Matson Increases Support for Local Food Banks to $10 Million
Hawai‘i Foodbank has received a commitment from Matson to provide another $5 million in cash and in-kind shipping services to support food banks in Hawai‘i, Alaska and Guam.
The new commitment extends Matson’s earlier pledge to provide up to $5 million in assistance over 2021, 2022 and 2023 as part of its pandemic response plan, committing another $5 million in support for the next three years, and comes at a time when local families are facing new hardship with the ending of federal SNAP benefits in the midst of an inflationary environment. Currently, one in six Hawai‘i residents continues to struggle with hunger.
Since the start of the partnership, Hawai‘i Foodbank has been able to draw on this support to transport nearly 200 containers of food from the mainland to Hawai‘i, allowing the nonprofit organization to redirect roughly $2 million in transportation costs to program support and the purchase of additional food to support the needs of communities on all islands. This has translated into providing food for more than four million meals.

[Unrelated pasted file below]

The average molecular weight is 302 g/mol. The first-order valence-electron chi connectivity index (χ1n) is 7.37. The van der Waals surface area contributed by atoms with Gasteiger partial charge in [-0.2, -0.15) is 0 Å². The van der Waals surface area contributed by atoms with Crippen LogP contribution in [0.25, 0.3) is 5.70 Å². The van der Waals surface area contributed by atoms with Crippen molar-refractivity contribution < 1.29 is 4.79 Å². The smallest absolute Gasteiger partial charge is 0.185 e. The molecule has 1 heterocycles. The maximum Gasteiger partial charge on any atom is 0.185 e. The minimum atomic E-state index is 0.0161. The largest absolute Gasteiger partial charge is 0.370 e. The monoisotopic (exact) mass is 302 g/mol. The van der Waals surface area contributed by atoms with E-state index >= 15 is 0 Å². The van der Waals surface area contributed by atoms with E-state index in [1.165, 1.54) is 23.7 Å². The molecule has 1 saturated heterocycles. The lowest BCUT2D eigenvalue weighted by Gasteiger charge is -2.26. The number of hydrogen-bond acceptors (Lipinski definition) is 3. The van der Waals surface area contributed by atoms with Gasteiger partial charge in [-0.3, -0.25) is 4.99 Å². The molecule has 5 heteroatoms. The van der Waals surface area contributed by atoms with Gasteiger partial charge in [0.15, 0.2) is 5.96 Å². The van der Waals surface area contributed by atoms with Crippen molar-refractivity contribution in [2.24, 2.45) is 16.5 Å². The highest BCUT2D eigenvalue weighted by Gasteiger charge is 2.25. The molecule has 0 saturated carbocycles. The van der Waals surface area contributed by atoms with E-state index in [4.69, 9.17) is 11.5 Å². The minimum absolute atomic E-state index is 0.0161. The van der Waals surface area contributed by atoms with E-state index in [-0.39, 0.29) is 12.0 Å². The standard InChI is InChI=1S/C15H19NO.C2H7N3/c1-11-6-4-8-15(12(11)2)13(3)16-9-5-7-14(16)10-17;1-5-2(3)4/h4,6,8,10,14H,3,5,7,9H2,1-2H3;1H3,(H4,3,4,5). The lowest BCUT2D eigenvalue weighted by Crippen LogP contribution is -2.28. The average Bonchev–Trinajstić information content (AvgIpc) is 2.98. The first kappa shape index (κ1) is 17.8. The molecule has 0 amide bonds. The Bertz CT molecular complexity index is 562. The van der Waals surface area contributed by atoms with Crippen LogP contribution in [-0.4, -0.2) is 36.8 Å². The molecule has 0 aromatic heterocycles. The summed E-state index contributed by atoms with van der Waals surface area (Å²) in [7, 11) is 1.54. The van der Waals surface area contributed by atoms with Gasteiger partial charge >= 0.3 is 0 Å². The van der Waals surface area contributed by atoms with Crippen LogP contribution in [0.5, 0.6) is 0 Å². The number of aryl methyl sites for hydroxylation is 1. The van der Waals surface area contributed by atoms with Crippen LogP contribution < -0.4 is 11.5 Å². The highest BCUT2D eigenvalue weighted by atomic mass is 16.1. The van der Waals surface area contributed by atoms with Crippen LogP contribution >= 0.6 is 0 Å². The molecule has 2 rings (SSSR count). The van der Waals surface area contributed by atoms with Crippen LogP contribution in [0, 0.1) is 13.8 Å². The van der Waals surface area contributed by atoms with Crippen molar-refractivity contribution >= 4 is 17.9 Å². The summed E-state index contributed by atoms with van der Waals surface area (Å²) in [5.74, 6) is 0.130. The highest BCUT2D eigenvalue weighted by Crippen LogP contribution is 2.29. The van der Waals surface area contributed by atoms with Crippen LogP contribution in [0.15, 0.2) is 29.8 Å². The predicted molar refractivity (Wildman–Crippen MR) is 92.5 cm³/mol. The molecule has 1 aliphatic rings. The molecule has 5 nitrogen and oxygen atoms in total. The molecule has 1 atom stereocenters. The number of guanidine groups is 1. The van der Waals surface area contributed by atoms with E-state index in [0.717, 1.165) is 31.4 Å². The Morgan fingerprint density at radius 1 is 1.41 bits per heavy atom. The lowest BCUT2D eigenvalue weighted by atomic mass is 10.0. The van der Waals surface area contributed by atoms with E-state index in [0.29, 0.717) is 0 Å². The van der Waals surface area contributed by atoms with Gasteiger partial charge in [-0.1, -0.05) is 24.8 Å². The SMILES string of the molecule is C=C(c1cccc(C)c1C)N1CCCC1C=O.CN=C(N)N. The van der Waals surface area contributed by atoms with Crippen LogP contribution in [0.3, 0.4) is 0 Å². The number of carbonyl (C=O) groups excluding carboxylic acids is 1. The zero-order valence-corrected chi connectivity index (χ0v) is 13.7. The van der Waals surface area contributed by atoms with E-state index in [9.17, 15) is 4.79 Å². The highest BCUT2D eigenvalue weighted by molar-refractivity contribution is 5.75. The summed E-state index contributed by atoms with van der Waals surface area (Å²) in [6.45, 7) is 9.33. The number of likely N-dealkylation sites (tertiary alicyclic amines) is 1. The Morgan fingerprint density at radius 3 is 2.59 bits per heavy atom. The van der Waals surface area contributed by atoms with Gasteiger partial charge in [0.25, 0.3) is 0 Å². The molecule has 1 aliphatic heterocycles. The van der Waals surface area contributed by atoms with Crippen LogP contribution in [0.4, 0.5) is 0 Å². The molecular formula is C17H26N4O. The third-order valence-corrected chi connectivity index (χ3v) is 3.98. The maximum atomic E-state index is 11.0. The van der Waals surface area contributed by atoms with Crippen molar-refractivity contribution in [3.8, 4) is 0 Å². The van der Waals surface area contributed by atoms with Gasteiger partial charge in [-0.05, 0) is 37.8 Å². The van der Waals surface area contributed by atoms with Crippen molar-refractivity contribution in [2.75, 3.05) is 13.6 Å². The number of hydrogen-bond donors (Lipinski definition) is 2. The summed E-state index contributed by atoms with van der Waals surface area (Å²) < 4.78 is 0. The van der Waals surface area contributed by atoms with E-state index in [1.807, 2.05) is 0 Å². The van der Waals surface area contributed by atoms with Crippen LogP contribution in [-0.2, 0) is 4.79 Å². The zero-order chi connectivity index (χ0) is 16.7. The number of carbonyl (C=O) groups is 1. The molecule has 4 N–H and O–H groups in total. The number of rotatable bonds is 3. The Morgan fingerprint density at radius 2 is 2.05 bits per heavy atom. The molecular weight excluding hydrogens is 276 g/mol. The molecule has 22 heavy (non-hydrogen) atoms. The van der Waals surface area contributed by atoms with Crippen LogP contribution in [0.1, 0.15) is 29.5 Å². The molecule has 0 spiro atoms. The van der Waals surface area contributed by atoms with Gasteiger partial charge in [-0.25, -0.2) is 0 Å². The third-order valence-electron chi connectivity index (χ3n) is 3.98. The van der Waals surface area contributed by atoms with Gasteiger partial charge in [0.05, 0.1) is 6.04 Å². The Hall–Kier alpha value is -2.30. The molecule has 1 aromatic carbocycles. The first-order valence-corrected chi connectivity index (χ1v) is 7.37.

“This is something we can do to help food banks put more of their funding toward sourcing food for distribution,” said Matt Cox, Chairman and CEO of Matson. “We are committed to helping meet community needs in the way we know best – by getting much needed supplies delivered as quickly and efficiently as possible.”
“Matson’s support of Hawai‘i Foodbank has been nothing short of transformational for our organization and the community that we serve. By underwriting our shipping costs, this partnership has saved Hawai‘i Foodbank millions of dollars in the last few years, which is money that – instead of paying for shipping – is going directly into providing more food to our local community,” said Amy Miller Marvin, president and CEO of Hawai‘i Foodbank.
Added Marvin, “Last year alone, the amount of Matson’s in-kind services helped provide food for nearly two million meals. On top of that, their partnership has opened up new channels to bring in fresh, nutritious foods from our partners on the continent that we never would have been able to contemplate prior to this partnership. For instance, we were able to bring in numerous containers of donated apples, potatoes, carrots and onions from our partners like Feeding the Northwest. Then, through our programs like ‘Ohana Produce Plus, we were able to distribute these healthy food options directly to local keiki, kūpuna, individuals and families in need of food assistance.”